Struthers robotics class takes on the world
By Graig Graziosi
In a 12-by-12-foot ring, a rectangular, treaded robot zipped around the floor, its mechanical arm opening and closing around the edges of yellow cones scattered about the enclosure.
The robot was controlled by one of 16 Struthers High School students enrolled in the school’s robotics program, and they were practicing for an upcoming competition.
Mike Donatelli, an autocad and robotics teacher at Struthers High School who leads the class, said the program incorporates programming, fabrication and critical thinking, and gives the students a fun and practical outlet for testing the skills they’ve acquired.
“We’re participating in a program called the Vex Robotics Competition, which is actually a worldwide competition. We just had our first competition, so we took six robots in to compete. Now we’re working to improve their times,” Donatelli said. “On top of the technical skills they learn, the process of designing and building and improving the robots helps develop the students’ teamwork and problem solving skills.”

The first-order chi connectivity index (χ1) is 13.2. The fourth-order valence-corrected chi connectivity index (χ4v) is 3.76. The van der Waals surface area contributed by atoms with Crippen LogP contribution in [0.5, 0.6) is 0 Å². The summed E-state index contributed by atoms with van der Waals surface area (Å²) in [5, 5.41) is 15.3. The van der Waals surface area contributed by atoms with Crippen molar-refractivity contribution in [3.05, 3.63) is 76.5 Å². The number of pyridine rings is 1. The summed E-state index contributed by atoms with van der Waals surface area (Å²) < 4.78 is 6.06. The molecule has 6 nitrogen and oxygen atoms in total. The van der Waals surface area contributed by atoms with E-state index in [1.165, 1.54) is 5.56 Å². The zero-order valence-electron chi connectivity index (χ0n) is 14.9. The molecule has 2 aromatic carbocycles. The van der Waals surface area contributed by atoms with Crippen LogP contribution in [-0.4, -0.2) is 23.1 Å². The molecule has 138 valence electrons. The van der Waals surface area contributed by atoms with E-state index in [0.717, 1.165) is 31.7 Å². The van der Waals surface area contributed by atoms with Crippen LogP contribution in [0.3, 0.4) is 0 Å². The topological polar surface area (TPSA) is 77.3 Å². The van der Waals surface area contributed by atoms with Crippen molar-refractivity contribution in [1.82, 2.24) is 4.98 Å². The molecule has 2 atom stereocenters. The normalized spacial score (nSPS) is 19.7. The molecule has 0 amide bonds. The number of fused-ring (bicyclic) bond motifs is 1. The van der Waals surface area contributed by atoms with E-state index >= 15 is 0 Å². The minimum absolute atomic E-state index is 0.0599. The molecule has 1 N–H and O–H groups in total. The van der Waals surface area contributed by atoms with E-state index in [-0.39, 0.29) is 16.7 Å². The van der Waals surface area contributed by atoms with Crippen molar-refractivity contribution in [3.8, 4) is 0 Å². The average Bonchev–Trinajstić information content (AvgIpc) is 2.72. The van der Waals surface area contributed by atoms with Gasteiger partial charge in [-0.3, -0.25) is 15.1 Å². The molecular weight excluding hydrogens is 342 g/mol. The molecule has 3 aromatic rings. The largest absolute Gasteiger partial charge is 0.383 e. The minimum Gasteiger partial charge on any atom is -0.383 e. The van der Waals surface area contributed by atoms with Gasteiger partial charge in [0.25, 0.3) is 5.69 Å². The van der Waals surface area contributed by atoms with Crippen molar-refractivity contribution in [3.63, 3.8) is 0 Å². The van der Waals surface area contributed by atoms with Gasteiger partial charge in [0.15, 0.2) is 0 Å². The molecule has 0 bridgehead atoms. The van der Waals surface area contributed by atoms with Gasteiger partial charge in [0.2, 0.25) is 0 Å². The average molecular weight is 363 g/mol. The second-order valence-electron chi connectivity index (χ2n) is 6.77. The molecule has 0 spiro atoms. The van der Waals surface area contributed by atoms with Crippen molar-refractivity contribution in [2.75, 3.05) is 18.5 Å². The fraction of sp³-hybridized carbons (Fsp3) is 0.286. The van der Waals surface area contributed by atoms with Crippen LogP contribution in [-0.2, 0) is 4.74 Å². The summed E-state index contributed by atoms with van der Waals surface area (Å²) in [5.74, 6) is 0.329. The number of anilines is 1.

During competitions, the students’ robots compete by stacking and moving colored cones against a timer, with points awarded for the number of cones stacked and the number of cones moved into specific scoring zones. Robots from opposing teams stack at the same time, and can interfere with each other’s progress for the duration of the match.
The program was made possible through a $10,000 donation from the Struthers School Foundation. The foundation has awarded more than $140,000 in grants to programs in the Struthers School District since 2003.
Dontre Mastronarde, 16, and Nicolas Lupi, 17, are two of the students participating in the robotics program this year.
For Mastronarde, the draw to the program was as much a creative outlet as it was a technological one.
“I’m fascinated by robots. I like building and I like being creative and seeing how things work,” he said. “We get to see our work in action. It’s all fun for me.”
Lupi, an Italian exchange student who is returning to Italy next year, said when he returns home he may continue to pursue programming and robotics in the future.
“I like robots and seeing our work come to life,” Lupi said. “I have a year of school left once I’m back home but I may continue to pursue engineering after.”
Andrew Hirt, vice president of the Struthers School Foundation, said the group was committed to funding special programs like Donatelli’s class because they help the students learn to think outside the box and solve problems on their own.
“We don’t want the kids just memorizing information. We want them developing their own problem- solving methods,” he said. “We want to make smart kids here in Struthers.”